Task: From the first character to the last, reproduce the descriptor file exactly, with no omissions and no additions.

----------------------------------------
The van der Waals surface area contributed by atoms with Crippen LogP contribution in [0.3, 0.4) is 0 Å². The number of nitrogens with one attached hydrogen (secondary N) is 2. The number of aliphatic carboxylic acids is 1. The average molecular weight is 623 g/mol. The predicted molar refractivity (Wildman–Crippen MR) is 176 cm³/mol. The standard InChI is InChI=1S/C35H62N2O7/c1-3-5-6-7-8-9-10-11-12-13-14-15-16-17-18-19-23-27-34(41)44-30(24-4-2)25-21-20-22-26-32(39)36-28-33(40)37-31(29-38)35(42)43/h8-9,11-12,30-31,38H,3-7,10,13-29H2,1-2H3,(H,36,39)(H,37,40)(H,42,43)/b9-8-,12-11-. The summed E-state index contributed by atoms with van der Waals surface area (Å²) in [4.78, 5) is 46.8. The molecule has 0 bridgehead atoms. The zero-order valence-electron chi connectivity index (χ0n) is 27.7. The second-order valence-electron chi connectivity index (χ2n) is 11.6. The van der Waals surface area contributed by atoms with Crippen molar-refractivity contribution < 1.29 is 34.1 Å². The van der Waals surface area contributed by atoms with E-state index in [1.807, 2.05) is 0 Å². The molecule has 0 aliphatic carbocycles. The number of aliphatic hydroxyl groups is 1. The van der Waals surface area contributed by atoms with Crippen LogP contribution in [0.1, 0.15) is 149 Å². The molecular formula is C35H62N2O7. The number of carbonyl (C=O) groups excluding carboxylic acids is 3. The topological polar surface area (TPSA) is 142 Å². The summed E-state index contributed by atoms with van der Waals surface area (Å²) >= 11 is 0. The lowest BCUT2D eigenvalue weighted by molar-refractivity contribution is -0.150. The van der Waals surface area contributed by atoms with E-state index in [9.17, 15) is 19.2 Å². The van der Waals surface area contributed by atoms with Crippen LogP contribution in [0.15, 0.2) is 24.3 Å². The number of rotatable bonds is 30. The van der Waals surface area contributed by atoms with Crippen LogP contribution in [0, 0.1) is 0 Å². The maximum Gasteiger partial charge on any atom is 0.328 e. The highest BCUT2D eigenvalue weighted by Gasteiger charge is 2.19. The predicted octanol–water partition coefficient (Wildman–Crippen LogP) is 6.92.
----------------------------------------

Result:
The van der Waals surface area contributed by atoms with Crippen LogP contribution in [0.3, 0.4) is 0 Å². The number of nitrogens with one attached hydrogen (secondary N) is 2. The number of aliphatic carboxylic acids is 1. The average molecular weight is 623 g/mol. The predicted molar refractivity (Wildman–Crippen MR) is 176 cm³/mol. The standard InChI is InChI=1S/C35H62N2O7/c1-3-5-6-7-8-9-10-11-12-13-14-15-16-17-18-19-23-27-34(41)44-30(24-4-2)25-21-20-22-26-32(39)36-28-33(40)37-31(29-38)35(42)43/h8-9,11-12,30-31,38H,3-7,10,13-29H2,1-2H3,(H,36,39)(H,37,40)(H,42,43)/b9-8-,12-11-. The summed E-state index contributed by atoms with van der Waals surface area (Å²) in [4.78, 5) is 46.8. The molecule has 0 bridgehead atoms. The zero-order valence-electron chi connectivity index (χ0n) is 27.7. The second-order valence-electron chi connectivity index (χ2n) is 11.6. The van der Waals surface area contributed by atoms with Crippen molar-refractivity contribution < 1.29 is 34.1 Å². The van der Waals surface area contributed by atoms with E-state index in [1.807, 2.05) is 0 Å². The molecule has 0 aliphatic carbocycles. The number of aliphatic hydroxyl groups is 1. The van der Waals surface area contributed by atoms with Crippen LogP contribution in [0.1, 0.15) is 149 Å². The molecular formula is C35H62N2O7. The number of carbonyl (C=O) groups excluding carboxylic acids is 3. The topological polar surface area (TPSA) is 142 Å². The summed E-state index contributed by atoms with van der Waals surface area (Å²) >= 11 is 0. The lowest BCUT2D eigenvalue weighted by molar-refractivity contribution is -0.150. The van der Waals surface area contributed by atoms with E-state index in [9.17, 15) is 19.2 Å². The van der Waals surface area contributed by atoms with Crippen LogP contribution in [0.15, 0.2) is 24.3 Å². The number of rotatable bonds is 30. The van der Waals surface area contributed by atoms with Crippen LogP contribution in [0, 0.1) is 0 Å². The maximum Gasteiger partial charge on any atom is 0.328 e. The highest BCUT2D eigenvalue weighted by Gasteiger charge is 2.19. The predicted octanol–water partition coefficient (Wildman–Crippen LogP) is 6.92.